• Hushh Magazine

What’s Your Hair Health?

When it comes to optimal hair health, you are what you eat. After all, the scalp is home to around 100,000 hair follicles that need the right nutrients in the right amounts to thrive. Ahead, we share which vitamins you may want to add to your diet if you aren’t already consuming them.



Hair health can be subjective, whether it’s silky-smooth locks or bouncy, curly tresses. That said, many of us can probably agree healthy hair is free of frizz, split ends, and brittleness. But how do you go about achieving that?


Spoiler alert: it’s not only topical hair products you need to invest in. The other contributing factor to healthier hair lies in your diet. If you want your mane to look and feel its best, find out which vitamins (and other micronutrients) are known to be good for hair — and which ones still need more scientific data to solidify their hair-beneficial effects.



1. Vitamin A

Vitamin A is one of the essential nutrients that everyone needs so that hair grows strong and healthy. If you need scientific proof, mouse and rat models show that this antioxidant stimulates the hair follicle stem cells. Still, you don’t want to overdo it with vitamin A as consuming too much is linked to hair loss. Remember, moderation is key.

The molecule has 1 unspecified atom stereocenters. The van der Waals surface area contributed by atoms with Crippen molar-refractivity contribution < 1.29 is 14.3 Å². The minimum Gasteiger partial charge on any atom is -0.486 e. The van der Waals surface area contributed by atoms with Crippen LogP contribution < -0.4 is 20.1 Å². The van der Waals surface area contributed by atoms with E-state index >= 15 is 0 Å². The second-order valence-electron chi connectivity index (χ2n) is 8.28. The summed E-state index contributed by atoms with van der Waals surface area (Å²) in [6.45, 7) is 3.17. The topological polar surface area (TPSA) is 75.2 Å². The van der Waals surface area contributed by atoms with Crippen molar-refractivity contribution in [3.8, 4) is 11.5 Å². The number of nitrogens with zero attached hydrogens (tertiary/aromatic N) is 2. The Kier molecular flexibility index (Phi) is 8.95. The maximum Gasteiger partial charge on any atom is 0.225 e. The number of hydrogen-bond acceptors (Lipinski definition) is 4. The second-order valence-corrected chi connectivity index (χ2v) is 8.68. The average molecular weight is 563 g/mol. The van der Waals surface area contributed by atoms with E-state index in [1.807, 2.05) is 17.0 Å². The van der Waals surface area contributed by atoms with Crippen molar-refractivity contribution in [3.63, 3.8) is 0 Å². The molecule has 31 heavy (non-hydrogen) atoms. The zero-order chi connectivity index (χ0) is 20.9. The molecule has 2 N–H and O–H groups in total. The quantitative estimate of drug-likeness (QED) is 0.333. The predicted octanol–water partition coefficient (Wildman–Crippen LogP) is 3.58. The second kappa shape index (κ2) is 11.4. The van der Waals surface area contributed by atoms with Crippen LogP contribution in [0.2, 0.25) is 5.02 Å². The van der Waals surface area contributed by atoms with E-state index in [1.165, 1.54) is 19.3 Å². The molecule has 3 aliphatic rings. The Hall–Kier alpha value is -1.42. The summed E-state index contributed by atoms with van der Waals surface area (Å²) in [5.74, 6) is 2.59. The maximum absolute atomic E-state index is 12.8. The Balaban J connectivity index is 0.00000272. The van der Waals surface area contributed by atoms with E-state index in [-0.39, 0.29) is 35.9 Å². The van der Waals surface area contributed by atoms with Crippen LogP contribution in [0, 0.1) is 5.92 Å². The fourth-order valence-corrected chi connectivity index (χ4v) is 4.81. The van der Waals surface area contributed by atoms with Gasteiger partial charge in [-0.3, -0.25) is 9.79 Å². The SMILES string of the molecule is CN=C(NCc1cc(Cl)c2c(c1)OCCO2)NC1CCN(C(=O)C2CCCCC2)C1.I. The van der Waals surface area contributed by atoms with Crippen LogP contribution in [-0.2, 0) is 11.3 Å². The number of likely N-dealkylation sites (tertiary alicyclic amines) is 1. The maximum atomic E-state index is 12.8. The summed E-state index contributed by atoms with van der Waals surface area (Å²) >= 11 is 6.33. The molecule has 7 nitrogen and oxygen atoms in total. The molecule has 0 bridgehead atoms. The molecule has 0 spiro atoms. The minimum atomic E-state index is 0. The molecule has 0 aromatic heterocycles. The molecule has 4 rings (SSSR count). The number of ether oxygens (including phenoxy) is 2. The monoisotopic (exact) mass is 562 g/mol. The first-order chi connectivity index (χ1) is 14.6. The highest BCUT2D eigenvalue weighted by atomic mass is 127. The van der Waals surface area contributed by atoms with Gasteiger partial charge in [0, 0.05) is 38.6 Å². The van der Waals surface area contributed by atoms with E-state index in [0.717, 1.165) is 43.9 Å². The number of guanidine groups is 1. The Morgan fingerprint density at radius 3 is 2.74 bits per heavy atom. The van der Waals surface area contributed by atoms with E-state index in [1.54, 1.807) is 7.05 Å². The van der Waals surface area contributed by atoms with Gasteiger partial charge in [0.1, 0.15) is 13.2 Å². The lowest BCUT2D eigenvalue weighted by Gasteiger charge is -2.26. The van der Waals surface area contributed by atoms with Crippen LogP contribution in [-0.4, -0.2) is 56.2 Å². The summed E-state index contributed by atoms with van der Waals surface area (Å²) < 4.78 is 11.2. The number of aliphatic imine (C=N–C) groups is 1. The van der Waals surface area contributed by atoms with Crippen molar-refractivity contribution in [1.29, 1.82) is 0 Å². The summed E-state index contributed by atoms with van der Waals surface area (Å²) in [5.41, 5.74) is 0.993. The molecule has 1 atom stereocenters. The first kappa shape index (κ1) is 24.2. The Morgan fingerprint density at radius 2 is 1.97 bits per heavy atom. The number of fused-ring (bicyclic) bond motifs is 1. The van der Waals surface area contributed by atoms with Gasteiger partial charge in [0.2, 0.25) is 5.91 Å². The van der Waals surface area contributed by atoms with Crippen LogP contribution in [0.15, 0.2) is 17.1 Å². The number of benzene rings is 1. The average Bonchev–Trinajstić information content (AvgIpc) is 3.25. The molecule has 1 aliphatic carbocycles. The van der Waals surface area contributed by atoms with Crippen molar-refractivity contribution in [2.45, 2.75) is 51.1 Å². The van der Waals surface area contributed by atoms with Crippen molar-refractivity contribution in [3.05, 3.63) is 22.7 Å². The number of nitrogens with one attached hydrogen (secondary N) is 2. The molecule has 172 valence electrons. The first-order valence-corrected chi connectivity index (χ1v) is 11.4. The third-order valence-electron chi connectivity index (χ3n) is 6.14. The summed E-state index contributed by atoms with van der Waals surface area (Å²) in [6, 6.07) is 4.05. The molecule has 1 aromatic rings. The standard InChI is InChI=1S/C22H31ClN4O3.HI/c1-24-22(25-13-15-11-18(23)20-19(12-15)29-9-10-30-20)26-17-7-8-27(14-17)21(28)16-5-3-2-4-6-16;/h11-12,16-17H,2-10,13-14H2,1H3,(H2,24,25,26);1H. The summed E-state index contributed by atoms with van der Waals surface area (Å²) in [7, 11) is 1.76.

2. Vitamin B2 (Riboflavin)

Vitamin B2 (aka riboflavin) is another hair vitamin you’ll want to take notes on. Because this antioxidant is needed for cell development, fat metabolism, and energy production, low levels of riboflavin are known to trigger hair loss. It’s recommended to eat more riboflavin-rich foods like spinach and fatty fish (such as salmon and mackerel) or consider a B vitamin supplement that contains vitamin B2.


3. Vitamin B7 (Biotin)

Because vitamin B7 (biotin) deficiency is linked to hair loss, make sure to get enough of this micronutrient in your meals. A 2017 systematic review in the Journal of Skin Appendage Disorders highlighted that supplementing with biotin may help with poor hair growth and brittle nails. Still, the review consisted of only 18 case reports solely focused on individuals with biotin deficiency and hair loss. As such, more studies are needed to confirm the general efficacy of biotin as a vitamin for healthy individuals.


4. Vitamin B9 (Folate or Folic Acid)

Vitamin B9 exists in two forms: folate (natural) and folic acid (synthetic). Whichever form it takes, the jury is still out on whether vitamin B9 makes any difference to your mane.


Some research shows there’s no difference in zinc, vitamin B9, and vitamin B12 levels in people with or without hair loss. Yet, other data points to folate deficiency in women with hair loss conditions like female pattern baldness.


While science still needs time to make up its mind on this vitamin for hair health, you want to consume enough vitamin B9 daily for overall well-being.


5. Vitamin C

You’ve probably heard that vitamin C is vital to healthy hair growth, given how it cracks down on free radical damage.